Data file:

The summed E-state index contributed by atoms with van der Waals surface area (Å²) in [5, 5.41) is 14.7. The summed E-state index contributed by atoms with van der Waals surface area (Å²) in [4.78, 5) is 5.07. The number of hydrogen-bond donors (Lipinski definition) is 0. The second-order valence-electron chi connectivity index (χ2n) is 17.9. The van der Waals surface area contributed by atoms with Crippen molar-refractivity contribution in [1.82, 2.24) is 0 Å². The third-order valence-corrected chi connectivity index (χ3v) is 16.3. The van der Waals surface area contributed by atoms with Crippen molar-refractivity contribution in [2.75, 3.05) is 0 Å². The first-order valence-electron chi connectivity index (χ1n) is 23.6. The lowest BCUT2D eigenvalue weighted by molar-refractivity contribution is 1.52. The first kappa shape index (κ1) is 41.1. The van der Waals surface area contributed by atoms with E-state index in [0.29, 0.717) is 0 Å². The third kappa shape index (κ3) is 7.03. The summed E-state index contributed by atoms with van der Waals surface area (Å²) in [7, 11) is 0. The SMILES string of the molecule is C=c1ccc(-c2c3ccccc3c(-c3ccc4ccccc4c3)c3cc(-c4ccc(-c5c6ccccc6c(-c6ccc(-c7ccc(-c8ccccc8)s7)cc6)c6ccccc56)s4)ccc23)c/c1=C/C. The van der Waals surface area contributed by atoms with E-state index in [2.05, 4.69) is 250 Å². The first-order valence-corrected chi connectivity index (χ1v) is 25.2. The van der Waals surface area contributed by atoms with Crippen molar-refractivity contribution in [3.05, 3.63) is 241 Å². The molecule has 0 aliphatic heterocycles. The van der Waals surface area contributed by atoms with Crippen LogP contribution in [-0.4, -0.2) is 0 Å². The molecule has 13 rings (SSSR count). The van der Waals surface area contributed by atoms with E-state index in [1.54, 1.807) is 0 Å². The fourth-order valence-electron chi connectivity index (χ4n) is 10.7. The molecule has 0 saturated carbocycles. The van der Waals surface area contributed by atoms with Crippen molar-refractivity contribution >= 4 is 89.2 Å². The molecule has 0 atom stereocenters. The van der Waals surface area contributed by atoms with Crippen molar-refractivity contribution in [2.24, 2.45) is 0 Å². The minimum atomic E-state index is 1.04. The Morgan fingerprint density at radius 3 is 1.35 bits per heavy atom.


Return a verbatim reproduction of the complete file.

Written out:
The summed E-state index contributed by atoms with van der Waals surface area (Å²) in [5, 5.41) is 14.7. The summed E-state index contributed by atoms with van der Waals surface area (Å²) in [4.78, 5) is 5.07. The number of hydrogen-bond donors (Lipinski definition) is 0. The second-order valence-electron chi connectivity index (χ2n) is 17.9. The van der Waals surface area contributed by atoms with Crippen molar-refractivity contribution in [1.82, 2.24) is 0 Å². The third-order valence-corrected chi connectivity index (χ3v) is 16.3. The van der Waals surface area contributed by atoms with Crippen molar-refractivity contribution in [2.75, 3.05) is 0 Å². The first-order valence-electron chi connectivity index (χ1n) is 23.6. The lowest BCUT2D eigenvalue weighted by molar-refractivity contribution is 1.52. The first kappa shape index (κ1) is 41.1. The van der Waals surface area contributed by atoms with E-state index in [0.29, 0.717) is 0 Å². The third kappa shape index (κ3) is 7.03. The summed E-state index contributed by atoms with van der Waals surface area (Å²) in [7, 11) is 0. The SMILES string of the molecule is C=c1ccc(-c2c3ccccc3c(-c3ccc4ccccc4c3)c3cc(-c4ccc(-c5c6ccccc6c(-c6ccc(-c7ccc(-c8ccccc8)s7)cc6)c6ccccc56)s4)ccc23)c/c1=C/C. The van der Waals surface area contributed by atoms with E-state index in [2.05, 4.69) is 250 Å². The first-order valence-corrected chi connectivity index (χ1v) is 25.2. The van der Waals surface area contributed by atoms with Crippen molar-refractivity contribution in [3.05, 3.63) is 241 Å². The molecule has 0 aliphatic heterocycles. The van der Waals surface area contributed by atoms with Crippen LogP contribution in [-0.4, -0.2) is 0 Å². The molecule has 13 rings (SSSR count). The van der Waals surface area contributed by atoms with E-state index in [1.54, 1.807) is 0 Å². The fourth-order valence-electron chi connectivity index (χ4n) is 10.7. The molecule has 0 saturated carbocycles. The van der Waals surface area contributed by atoms with Crippen molar-refractivity contribution >= 4 is 89.2 Å². The molecule has 0 atom stereocenters. The van der Waals surface area contributed by atoms with Crippen molar-refractivity contribution in [2.24, 2.45) is 0 Å². The minimum atomic E-state index is 1.04. The Morgan fingerprint density at radius 3 is 1.35 bits per heavy atom.